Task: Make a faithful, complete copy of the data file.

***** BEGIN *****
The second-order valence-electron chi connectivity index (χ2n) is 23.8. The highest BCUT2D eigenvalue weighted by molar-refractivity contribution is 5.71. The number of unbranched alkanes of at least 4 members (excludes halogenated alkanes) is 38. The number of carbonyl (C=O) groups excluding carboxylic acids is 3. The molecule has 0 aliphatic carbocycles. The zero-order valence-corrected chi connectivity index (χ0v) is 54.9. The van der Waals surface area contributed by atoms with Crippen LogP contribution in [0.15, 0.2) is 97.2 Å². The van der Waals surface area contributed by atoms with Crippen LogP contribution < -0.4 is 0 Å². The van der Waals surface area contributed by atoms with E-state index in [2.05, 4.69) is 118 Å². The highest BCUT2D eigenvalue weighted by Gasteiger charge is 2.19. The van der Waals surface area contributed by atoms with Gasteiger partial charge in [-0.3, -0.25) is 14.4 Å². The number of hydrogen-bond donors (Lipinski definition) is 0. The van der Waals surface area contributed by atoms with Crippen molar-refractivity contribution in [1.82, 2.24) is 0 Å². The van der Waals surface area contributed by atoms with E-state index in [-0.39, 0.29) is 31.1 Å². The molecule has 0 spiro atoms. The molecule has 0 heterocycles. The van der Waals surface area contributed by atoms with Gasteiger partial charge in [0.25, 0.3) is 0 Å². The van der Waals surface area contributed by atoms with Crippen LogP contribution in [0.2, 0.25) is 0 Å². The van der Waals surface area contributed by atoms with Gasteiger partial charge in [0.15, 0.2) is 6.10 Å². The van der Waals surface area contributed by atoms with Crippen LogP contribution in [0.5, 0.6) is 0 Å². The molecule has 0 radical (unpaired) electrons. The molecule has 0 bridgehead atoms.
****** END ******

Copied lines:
The second-order valence-electron chi connectivity index (χ2n) is 23.8. The highest BCUT2D eigenvalue weighted by molar-refractivity contribution is 5.71. The number of unbranched alkanes of at least 4 members (excludes halogenated alkanes) is 38. The number of carbonyl (C=O) groups excluding carboxylic acids is 3. The molecule has 0 aliphatic carbocycles. The zero-order valence-corrected chi connectivity index (χ0v) is 54.9. The van der Waals surface area contributed by atoms with Crippen LogP contribution in [0.15, 0.2) is 97.2 Å². The van der Waals surface area contributed by atoms with Crippen LogP contribution < -0.4 is 0 Å². The van der Waals surface area contributed by atoms with E-state index in [2.05, 4.69) is 118 Å². The highest BCUT2D eigenvalue weighted by Gasteiger charge is 2.19. The van der Waals surface area contributed by atoms with Gasteiger partial charge in [-0.3, -0.25) is 14.4 Å². The number of hydrogen-bond donors (Lipinski definition) is 0. The van der Waals surface area contributed by atoms with Crippen molar-refractivity contribution in [1.82, 2.24) is 0 Å². The van der Waals surface area contributed by atoms with E-state index in [-0.39, 0.29) is 31.1 Å². The molecule has 0 spiro atoms. The molecule has 0 heterocycles. The van der Waals surface area contributed by atoms with Gasteiger partial charge in [0.25, 0.3) is 0 Å². The van der Waals surface area contributed by atoms with Crippen LogP contribution in [0.2, 0.25) is 0 Å². The van der Waals surface area contributed by atoms with Gasteiger partial charge in [0.15, 0.2) is 6.10 Å². The van der Waals surface area contributed by atoms with Crippen LogP contribution in [0.5, 0.6) is 0 Å². The molecule has 0 radical (unpaired) electrons. The molecule has 0 bridgehead atoms.